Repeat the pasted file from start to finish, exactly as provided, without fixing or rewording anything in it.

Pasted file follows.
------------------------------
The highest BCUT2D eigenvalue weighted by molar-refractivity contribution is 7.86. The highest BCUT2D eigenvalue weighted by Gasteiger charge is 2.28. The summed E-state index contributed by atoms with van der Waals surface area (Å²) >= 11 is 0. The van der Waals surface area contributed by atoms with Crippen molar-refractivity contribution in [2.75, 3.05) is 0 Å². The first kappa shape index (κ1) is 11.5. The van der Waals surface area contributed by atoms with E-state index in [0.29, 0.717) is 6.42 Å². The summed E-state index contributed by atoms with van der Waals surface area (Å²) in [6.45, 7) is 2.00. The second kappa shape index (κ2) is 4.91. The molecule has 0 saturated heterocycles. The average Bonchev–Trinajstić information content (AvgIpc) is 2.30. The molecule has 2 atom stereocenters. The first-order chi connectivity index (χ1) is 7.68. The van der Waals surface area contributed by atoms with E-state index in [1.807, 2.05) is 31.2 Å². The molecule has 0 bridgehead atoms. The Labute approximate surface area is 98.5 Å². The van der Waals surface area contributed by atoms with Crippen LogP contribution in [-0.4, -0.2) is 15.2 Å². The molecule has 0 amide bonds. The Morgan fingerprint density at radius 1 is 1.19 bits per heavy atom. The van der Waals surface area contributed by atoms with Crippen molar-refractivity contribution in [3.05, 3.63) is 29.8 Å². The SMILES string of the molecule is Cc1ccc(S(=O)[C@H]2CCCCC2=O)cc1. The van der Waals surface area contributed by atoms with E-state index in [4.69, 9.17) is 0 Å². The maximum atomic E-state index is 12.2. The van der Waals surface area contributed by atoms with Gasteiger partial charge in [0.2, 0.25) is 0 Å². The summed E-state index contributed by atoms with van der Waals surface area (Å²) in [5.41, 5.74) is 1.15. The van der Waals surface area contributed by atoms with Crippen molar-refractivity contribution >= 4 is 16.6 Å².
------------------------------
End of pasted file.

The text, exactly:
The highest BCUT2D eigenvalue weighted by molar-refractivity contribution is 7.86. The highest BCUT2D eigenvalue weighted by Gasteiger charge is 2.28. The summed E-state index contributed by atoms with van der Waals surface area (Å²) >= 11 is 0. The van der Waals surface area contributed by atoms with Crippen molar-refractivity contribution in [2.75, 3.05) is 0 Å². The first kappa shape index (κ1) is 11.5. The van der Waals surface area contributed by atoms with E-state index in [0.29, 0.717) is 6.42 Å². The summed E-state index contributed by atoms with van der Waals surface area (Å²) in [6.45, 7) is 2.00. The second kappa shape index (κ2) is 4.91. The molecule has 0 saturated heterocycles. The average Bonchev–Trinajstić information content (AvgIpc) is 2.30. The molecule has 2 atom stereocenters. The first-order chi connectivity index (χ1) is 7.68. The van der Waals surface area contributed by atoms with E-state index in [1.807, 2.05) is 31.2 Å². The molecule has 0 bridgehead atoms. The Labute approximate surface area is 98.5 Å². The van der Waals surface area contributed by atoms with Crippen LogP contribution in [-0.4, -0.2) is 15.2 Å². The molecule has 0 amide bonds. The Morgan fingerprint density at radius 1 is 1.19 bits per heavy atom. The van der Waals surface area contributed by atoms with Crippen molar-refractivity contribution in [3.05, 3.63) is 29.8 Å². The SMILES string of the molecule is Cc1ccc(S(=O)[C@H]2CCCCC2=O)cc1. The van der Waals surface area contributed by atoms with E-state index in [4.69, 9.17) is 0 Å². The maximum atomic E-state index is 12.2. The van der Waals surface area contributed by atoms with Gasteiger partial charge in [0.2, 0.25) is 0 Å². The summed E-state index contributed by atoms with van der Waals surface area (Å²) in [5.41, 5.74) is 1.15. The van der Waals surface area contributed by atoms with Crippen molar-refractivity contribution >= 4 is 16.6 Å².